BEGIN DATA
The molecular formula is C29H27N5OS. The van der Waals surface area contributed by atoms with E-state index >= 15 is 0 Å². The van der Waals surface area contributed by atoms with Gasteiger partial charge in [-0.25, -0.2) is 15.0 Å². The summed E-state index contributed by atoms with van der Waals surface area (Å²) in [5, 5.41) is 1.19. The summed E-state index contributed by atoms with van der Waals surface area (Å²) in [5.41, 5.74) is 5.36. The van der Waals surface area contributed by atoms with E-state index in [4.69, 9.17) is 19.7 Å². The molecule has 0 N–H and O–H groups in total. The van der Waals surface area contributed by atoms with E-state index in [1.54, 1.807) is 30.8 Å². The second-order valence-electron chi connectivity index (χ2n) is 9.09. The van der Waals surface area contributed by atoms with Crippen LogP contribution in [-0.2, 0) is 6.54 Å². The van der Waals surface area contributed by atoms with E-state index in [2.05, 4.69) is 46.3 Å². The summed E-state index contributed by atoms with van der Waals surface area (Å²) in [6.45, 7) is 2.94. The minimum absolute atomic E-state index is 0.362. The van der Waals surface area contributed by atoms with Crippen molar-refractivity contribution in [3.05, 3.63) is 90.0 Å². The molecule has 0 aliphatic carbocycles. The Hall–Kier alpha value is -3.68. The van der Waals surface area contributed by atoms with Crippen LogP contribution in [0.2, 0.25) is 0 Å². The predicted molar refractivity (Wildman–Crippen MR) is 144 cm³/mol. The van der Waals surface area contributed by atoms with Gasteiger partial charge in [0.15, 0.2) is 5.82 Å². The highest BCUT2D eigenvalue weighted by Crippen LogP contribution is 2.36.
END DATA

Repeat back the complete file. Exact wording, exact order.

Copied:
The molecular formula is C29H27N5OS. The van der Waals surface area contributed by atoms with E-state index >= 15 is 0 Å². The van der Waals surface area contributed by atoms with Gasteiger partial charge in [-0.25, -0.2) is 15.0 Å². The summed E-state index contributed by atoms with van der Waals surface area (Å²) in [5, 5.41) is 1.19. The summed E-state index contributed by atoms with van der Waals surface area (Å²) in [5.41, 5.74) is 5.36. The van der Waals surface area contributed by atoms with E-state index in [4.69, 9.17) is 19.7 Å². The molecule has 0 N–H and O–H groups in total. The van der Waals surface area contributed by atoms with E-state index in [1.54, 1.807) is 30.8 Å². The second-order valence-electron chi connectivity index (χ2n) is 9.09. The van der Waals surface area contributed by atoms with Crippen LogP contribution in [-0.2, 0) is 6.54 Å². The van der Waals surface area contributed by atoms with E-state index in [2.05, 4.69) is 46.3 Å². The summed E-state index contributed by atoms with van der Waals surface area (Å²) in [6.45, 7) is 2.94. The minimum absolute atomic E-state index is 0.362. The van der Waals surface area contributed by atoms with Crippen molar-refractivity contribution in [3.05, 3.63) is 90.0 Å². The molecule has 0 aliphatic carbocycles. The Hall–Kier alpha value is -3.68. The van der Waals surface area contributed by atoms with Crippen LogP contribution in [0.2, 0.25) is 0 Å². The predicted molar refractivity (Wildman–Crippen MR) is 144 cm³/mol. The van der Waals surface area contributed by atoms with Gasteiger partial charge in [0.15, 0.2) is 5.82 Å². The highest BCUT2D eigenvalue weighted by Crippen LogP contribution is 2.36.